Last thing, I might have missed this, but if not yet done, changing the secondary fuel filter on the engine would be a good idea.  Again, not a likely, but a possible, cause of this kind of problem. For this filter, I would recommend (if possible) using a Yanmar OEM filter.  Some of the aftermarket filters have smaller elements and add excess restriction to fuel flow, especially after then get a bit of dirt in them. Normally problems with this filter are seen at high speed, not idle, but you have checked most all the easy boxes, so the less likely ones are what is left.

Tracking down fuel system issues like this can be a pain, but it will work out.

Bill Kinney
SM160, Harmonie
Charleston, SC


Dan Carlson
 

Hello Eric, 

Several times when I've had less than 200 liters of fuel in the tank I've removed the inspection port  covers to look inside the tank.  I've never emptied the tank completely. 

What I can also say is that when I changed the racor filters and opened the valve to refill the bowls on each side that the fuel flowed very freely from the tank to the racors. So I don't think that there was any obstruction there. 

I do have the wiring for the water detector on the Yanmar fuel filter, but I've never drained any water from that fuel filter, or from the simple drain on the bottom of the Onan fuel filter, or seen any water in the Racor bowls (which is the first place that I'd expect to find water, and I inspect pretty regularly).

Thanks for the extra recco's.

 Best regards, Daniel Carlson, on sv BeBe, SM #387

On Fri, Feb 5, 2021, 8:14 PM eric freedman <kimberlite@...> wrote:

Hi Dan,

Did you ever check the filter inside the fuel tank?

Fair Winds

Eric

Kimberlite Amel Super Maramu #376

 

 

From: main@AmelYachtOwners.groups.io [mailto:main@AmelYachtOwners.groups.io] On Behalf Of Dan Carlson
Sent: Friday, February 05, 2021 1:52 PM
To: main@amelyachtowners.groups.io
Subject: Re: [AmelYachtOwners] Yanmar no start.

 

Thanks all for the helpful tips which also provides great emotional support :-) Nothing like a hick-up with your main engine out at anchor to get a little anxiety up.

 

All appears good now.

 

I changed both racor filters which had both been used since last changed. The in-use racor had noticably more dirt on it.  I also changed the fuel filters on both the Yanmar and Onan as they were right at a year since last change and the Yanmar had over 400 hrs due to above normal use on the long haul from the Caribbean to Chesapeake Bay in May and back after hurricane season this November. 

 

Both engines started and ran fine. 

 

I can suspect that a lot of extra motoring/motor-sailing, often when beating to the windward could have contributed to added gunk load on the fuel filters.  Also, in the last couple months we have had six rollicking reaches back and forth between Antigua and Barbuda with only about 200 liters sloshing around in the fuel tank. They were all sailing except the final 45 min to an hour using stirred up fuel to get into the anchorage. And the we just refueled last week as well, immediately motor-sailing for over a hour around to our anchorage.  Plenty of reasons to stir up the tank and add load to the fuel filters.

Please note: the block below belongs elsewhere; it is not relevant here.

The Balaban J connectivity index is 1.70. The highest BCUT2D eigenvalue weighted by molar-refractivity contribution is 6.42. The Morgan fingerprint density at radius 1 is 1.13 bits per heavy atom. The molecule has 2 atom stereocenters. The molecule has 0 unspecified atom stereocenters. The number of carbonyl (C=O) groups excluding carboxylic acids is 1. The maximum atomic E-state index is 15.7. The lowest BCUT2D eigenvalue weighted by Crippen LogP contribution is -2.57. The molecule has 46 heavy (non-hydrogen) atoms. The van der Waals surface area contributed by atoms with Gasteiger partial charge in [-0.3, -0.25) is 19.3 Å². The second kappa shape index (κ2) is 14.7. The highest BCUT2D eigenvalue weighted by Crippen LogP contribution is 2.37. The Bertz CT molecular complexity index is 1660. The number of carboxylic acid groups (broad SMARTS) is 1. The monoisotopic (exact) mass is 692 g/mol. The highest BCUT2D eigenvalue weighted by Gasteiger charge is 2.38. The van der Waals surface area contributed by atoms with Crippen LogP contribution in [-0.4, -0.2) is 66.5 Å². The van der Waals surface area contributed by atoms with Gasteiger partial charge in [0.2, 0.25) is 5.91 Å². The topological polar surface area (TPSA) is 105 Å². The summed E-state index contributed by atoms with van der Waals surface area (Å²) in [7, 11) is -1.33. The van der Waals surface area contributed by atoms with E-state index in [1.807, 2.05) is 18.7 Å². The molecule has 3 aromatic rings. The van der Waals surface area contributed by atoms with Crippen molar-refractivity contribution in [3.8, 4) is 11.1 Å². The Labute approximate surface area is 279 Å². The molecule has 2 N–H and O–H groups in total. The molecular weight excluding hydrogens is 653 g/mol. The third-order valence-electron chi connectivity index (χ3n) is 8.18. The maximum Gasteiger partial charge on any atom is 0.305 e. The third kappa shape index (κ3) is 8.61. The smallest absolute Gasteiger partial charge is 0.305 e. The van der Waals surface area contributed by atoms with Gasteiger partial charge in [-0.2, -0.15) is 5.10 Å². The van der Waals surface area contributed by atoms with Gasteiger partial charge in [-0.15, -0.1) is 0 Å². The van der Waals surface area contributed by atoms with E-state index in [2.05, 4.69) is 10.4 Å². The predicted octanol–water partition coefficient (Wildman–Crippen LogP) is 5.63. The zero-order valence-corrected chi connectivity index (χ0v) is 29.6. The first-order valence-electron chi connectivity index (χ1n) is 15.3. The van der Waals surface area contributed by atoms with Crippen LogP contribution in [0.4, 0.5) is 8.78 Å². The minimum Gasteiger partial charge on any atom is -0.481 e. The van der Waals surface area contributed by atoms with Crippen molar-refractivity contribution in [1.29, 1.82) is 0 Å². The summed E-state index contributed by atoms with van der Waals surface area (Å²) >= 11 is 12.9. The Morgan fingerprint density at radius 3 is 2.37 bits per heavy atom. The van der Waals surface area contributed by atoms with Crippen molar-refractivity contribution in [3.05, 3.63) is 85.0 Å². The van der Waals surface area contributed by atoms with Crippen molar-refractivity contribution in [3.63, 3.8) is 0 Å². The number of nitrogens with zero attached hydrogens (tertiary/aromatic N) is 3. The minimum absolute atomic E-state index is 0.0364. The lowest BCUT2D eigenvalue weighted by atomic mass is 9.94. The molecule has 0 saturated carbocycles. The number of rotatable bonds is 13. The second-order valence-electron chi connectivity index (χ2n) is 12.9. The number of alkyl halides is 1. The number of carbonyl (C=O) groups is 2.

A few additional points:

- there were no issues with the Onan (but now with the LiFePo batteries it only had 100 hours over the last year and I'm sure that will go down more with my added solar capacity)

- no signs of water in the Racor bowls, or fuel drained from either the Yanmar or Onan fuel filters. 

- Fuel filters are Racor, Yanmar and Onan OEM parts.

- last month when I was down to about 180 liters in the tank, I opened the rear tank inspection port and could clearly see to the bottom of the tank and it was clean stainless steel. Could still be a little gunk in the corners or far forward. 

- I have been using Howes fuel treatment the last due refuelings, as well as a Valvetech biocide since Cartegena in Jan of 2020 (due to concerns with the hot humid environments we we're sailing in and also concerns about potentially having to purchase fuel with some bio-diesel in it)

- changing the Yanmar fuel filter is one of my less favorite maintenance tasks. Yes it's pretty straight forward and thanks for Bill Rouse simple instructions, but it's always a bit messy and I don't like the smell of diesel in the engine room.

- right now I'm chalking it up to restricted fuel flow due to dirty filters, but I guess that I was surprised to see it show up suddenly at idle.

 

Fair winds to all, 

 

Daniel and Lori Carlson on sv BeBe, SM #387, currently in Antigua

 

 

 

On Fri, Feb 5, 2021, 11:18 AM Karen Smith via groups.io <karenharmonie=yahoo.com@groups.io> wrote:

Daniel,

I don't have any amazing magic things to add to what others have said, but I would STRONGLY discourage you from fiddling with the idle speed adjustment on the injection pump.  The inability to run stably at normal idle speed is a symptom, not the first cause of a failure.

This is not like the mixture adjustment on your outboard carburetor. It does not control the fuel flow itself, rather it controls the set point of a speed governor than then in turn adjusts the fuel rack.  Adjusting the idle speed adjustment is not typically done as part of a repair, but is part of the set up of the injection pump.